The Misguided Section Of Indian Rappers And The Bright Ended Tunnel

Hip Hop originated in America as a product of the oppression and racism towards the African-American community, which generated dialogue that can easily be mis-understood by other cultures. This has been observed in poetry across the world, across history, where Persian sufi poets like Omar Khayam were misunderstood by westerners.

Omar Khayyam

Apart from many other factors, the geography of a certain area and personal experience of a poet influences the type of music that emerges out of his/her area. Hip Hop is no different, a rapper from Atlanta does not sound like a New York or a UK rapper.

Hip Hop was never a genre of music, it was all about the culture and what people felt about that culture. Sometimes that representation was so strong that it influenced other cultures. When 8 Mile came out, Eminem influenced a lot of Indian rappers to start rapping, including myself. The inspirational/fictional story of the white man was so influential that we wanted to imitate and replicate what Eminem had done.


Of course, maybe all art starts with imitating and evolves into a personal interpretation of that imitation. However, in an extremist way of thinking, art should not become only imitation. It’s like saying, “we want to make music so we will make a cover band using the chords that another musician invented and we use that to get fame and money and girls”. Guns, money and girls that the hip hop culture from the US depicted, was due to their struggles and oppression is not the same or equivalent to what the Indians had to face.

The lowest common denominated for Indians was different. People in America get shot on the daily; some parts of India have never heard gun shots. The sort of problems we have in India are different, and they have different consequences. For example, corruption is a huge issue in India and we get affected by its effects even without being involved with it. In America, Donald Trump is the new president. Therefore, the content that rappers speak about can be easily misguided by the influences we had, which were not culturally relevant to us.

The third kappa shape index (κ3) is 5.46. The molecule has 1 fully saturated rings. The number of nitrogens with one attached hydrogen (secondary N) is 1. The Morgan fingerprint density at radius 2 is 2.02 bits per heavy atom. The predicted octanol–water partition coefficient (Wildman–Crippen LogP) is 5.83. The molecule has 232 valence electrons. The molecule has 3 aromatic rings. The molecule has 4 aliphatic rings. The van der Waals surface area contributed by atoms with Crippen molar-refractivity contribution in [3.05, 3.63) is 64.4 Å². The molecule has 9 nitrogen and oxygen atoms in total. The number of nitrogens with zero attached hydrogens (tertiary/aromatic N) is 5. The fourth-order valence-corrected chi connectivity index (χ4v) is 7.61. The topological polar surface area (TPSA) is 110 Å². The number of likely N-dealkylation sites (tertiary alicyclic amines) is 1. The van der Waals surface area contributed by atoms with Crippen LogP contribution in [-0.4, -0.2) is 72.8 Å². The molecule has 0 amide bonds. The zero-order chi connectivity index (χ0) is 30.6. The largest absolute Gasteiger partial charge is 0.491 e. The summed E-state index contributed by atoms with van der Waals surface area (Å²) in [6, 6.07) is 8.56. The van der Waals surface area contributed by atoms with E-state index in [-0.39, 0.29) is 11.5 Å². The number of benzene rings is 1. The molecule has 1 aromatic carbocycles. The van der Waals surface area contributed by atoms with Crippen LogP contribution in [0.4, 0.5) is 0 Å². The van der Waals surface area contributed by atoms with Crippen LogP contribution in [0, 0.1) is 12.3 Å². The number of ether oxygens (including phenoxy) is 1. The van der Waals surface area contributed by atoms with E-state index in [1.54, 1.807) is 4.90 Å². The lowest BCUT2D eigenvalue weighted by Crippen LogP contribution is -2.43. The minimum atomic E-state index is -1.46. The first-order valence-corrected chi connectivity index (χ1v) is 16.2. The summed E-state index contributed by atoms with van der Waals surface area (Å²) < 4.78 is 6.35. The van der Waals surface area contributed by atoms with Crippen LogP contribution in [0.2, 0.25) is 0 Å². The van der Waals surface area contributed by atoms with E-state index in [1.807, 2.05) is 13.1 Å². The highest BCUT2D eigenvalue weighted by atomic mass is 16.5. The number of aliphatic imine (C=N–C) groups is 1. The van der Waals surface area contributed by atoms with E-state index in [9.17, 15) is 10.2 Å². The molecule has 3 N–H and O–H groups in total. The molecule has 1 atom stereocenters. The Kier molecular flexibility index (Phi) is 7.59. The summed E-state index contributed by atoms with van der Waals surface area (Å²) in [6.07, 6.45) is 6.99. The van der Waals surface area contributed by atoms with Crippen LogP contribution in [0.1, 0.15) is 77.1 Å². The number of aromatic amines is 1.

This is a case of responsibility with the art we display, because a piece of music that we produce is a documentation of us, and is what we will be remembered for in the future. The modern day rapper is a poet, and poets have been visualised as messengers of reality from all throughout history.


If a rapper who never held a gun speaks about the same, he does not sound convincing. Reminds me of Lupe fiasco when he made his skateboarding anthem called “Kick Push”, and got bullied because he could not skateboard in reality.

If Eminem used the word “ni**a”, he would not be where he is today, would he…? What many Indian rappers fail to realise is that it’s not about what is cool, but about what you have to say “responsibly”.

Even in a business minded perspective, we will never sell for being black or white but by being Indian (This does not mean we should not rap in English, Hip Hop is expression and language or medium does not matter, Example: PSY, Daddy Yankee).

Hip Hop is serious business for most of us, and unless we set aside our insecurities to speak truthfully about who we are, our music will not be “relatable” to people. Reliability sells. In the coming years, as more rappers like Naezy, Divine, Brodha V start metamorphosing the scene, we will see the emergence of real Indian Hip Hop and wash the mistakes of our past imitations.


With more and more rappers realising this dream, we are all set to see the bright light at the end of the tunnel. As we start explaining our culture and displaying it in our songs; one day, we will not be known as rappers, but DESI rappers doing DESI Hip Hop.

Power to Hip Hop!